A strong program
It’s been almost a year since I graduated from GW’s electronic media program, and I’m sad to see that the ridiculous task force has finally come out and said what EMda students and faculty have been sensing for years: “We don’t give a damn about you.”
This panel consisted of political communication and journalism “experts” and staff of the School of Media and Public Affairs. Where were those who could have fairly represented EMda, I ask? Or does the department simply preach objectivity in its courses and ignore it in reality?
If journalism professor Al May really wants SMPA to “focus the school on an area of excellence where it can really achieve a national ranking,” it should continue on with the electronic media program. Our students are winning local and national awards, including prizes at the Ivy League Film Festival and the first ever Larry King Scholarships. We’re going on to graduate programs at nationally recognized institutions like Florida State and Harvard universities. The Fiske Guide to Colleges lists electronic media as one of GW’s top programs. How could that, in any way, be hurting the national ranking? Perhaps if we received more support from SMPA instead of being banished to the corner, resulting in a loss of faculty members and our sorely missed former director, David Liban, the school would realize how valuable our contributions are.
“We doubt that the offering of an undergraduate major that is so heavily centered on production skills per se represents either a mission-compatible dimension of SMPA teaching or a best use of the available facilities.” So the report states. I wonder how they came to this conclusion, seeing as how its panel neglected to include anyone from the program. Did they interview alumni? Did they talk to current students? Or did they just make invalid assumptions about an excellent program that provides immensely valuable production and theory skills to all of its students. Last spring, I spoke with the director of Boston University’s television management master’s program. She told me that by taking one electronic media course at GW – “Media Management” – I had overqualified myself for their entire master’s degree curriculum. I’d say that EMda is doing one hell of a job if it’s capable of outdoing one of the top media programs in the country at a graduate level.
This is not the right move for SMPA to make. Our very own executive vice president for academic affairs, Donald Lehman, stated, “I never really thought we should be a traditional journalism school.” I couldn’t agree more. There is absolutely a way for journalism, political communication and electronic to coexist; it’s simply the SMPA administration that is too stuffy and unwilling to recognize the creative force and talent that is the electronic media program. Future EMda students should not be denied the opportunity to use the facilities and equipment that have been so valuable to current majors and alumni simply because some faculty have the notion that SMPA has to be the training ground for CNN. I don’t need a task force to show you that SMPA is already a training ground for journalists, politicos and media producers, and I think it’s working out just fine.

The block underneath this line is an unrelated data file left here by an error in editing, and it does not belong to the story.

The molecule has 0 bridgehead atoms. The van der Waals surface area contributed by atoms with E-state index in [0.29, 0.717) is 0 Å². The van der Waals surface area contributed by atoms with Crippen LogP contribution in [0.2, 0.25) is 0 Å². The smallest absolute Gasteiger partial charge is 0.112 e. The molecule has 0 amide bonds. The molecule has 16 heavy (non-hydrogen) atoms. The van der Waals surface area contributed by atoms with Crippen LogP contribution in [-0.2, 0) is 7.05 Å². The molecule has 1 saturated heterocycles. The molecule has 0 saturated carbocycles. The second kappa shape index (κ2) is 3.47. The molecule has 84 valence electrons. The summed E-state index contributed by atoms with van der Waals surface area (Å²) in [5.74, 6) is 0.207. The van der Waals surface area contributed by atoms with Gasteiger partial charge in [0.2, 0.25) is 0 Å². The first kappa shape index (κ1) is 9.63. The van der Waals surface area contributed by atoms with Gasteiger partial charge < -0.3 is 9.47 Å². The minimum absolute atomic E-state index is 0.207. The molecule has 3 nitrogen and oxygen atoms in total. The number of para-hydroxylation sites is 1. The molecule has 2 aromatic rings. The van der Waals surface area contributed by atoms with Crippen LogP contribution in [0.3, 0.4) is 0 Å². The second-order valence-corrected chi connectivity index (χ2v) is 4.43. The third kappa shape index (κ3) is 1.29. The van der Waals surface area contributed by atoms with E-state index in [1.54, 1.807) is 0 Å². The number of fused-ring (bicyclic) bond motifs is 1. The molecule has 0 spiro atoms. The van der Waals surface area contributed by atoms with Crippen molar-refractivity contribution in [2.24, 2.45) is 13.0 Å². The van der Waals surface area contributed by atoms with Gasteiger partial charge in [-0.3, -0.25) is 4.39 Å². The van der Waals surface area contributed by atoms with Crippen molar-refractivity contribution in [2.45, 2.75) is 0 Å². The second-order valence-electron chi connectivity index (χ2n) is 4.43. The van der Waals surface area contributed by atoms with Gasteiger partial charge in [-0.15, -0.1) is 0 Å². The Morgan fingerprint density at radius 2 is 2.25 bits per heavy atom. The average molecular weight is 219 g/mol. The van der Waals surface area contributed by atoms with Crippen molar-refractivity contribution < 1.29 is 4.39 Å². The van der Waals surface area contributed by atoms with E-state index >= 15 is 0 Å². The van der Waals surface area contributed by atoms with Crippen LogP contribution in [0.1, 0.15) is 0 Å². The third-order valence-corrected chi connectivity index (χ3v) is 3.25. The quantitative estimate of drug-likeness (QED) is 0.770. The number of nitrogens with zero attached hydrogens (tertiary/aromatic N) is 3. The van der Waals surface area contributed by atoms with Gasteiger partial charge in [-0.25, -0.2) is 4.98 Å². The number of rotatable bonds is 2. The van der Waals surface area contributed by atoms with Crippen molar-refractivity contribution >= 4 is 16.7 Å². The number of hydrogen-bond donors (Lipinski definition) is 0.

–Devon Elye Tutak
alumna, Class of 2003
I was shocked and dismayed to hear through the grapevine that the School of Media and Public Affairs will be phasing out the electronic media program at GW. As a former EMda student, I feel that this decision affects not only prospective students, but current students as well. The phasing out of the EMda program signifies GW’s narrow-minded view in terms of media.
The electronic media program, on the fifth floor of the SMPA building, was a home away from home for many of us. During my career there, I expanded not only academically, but creatively as well. During my last two years there, I felt something of a renaissance that had never before been seen. At the 2003 SMPA Showcase, numerous EMda students’ media projects displayed the vitality of the program. For many of us, EMda was not a bunch of classes, but a passion.
However, the videos and other projects that so many of us made will now be forgotten, forever. Yes, it is true that the EMda program never was focused on producing news reports or covering political events. Yet the program did allow for a few young individuals to flourish creatively in the realm of moving images. Many of these individuals have since moved on to become directors, producers and screenwriters in the entertainment industry, myself included. I remember that when the discussion on the EMda program first started, one of the leading SMPA heads declared that film was not media. To me, that is not an academic opinion, but a narrow-minded one. Shame on GW and its decision.
alumnus, Class of 2003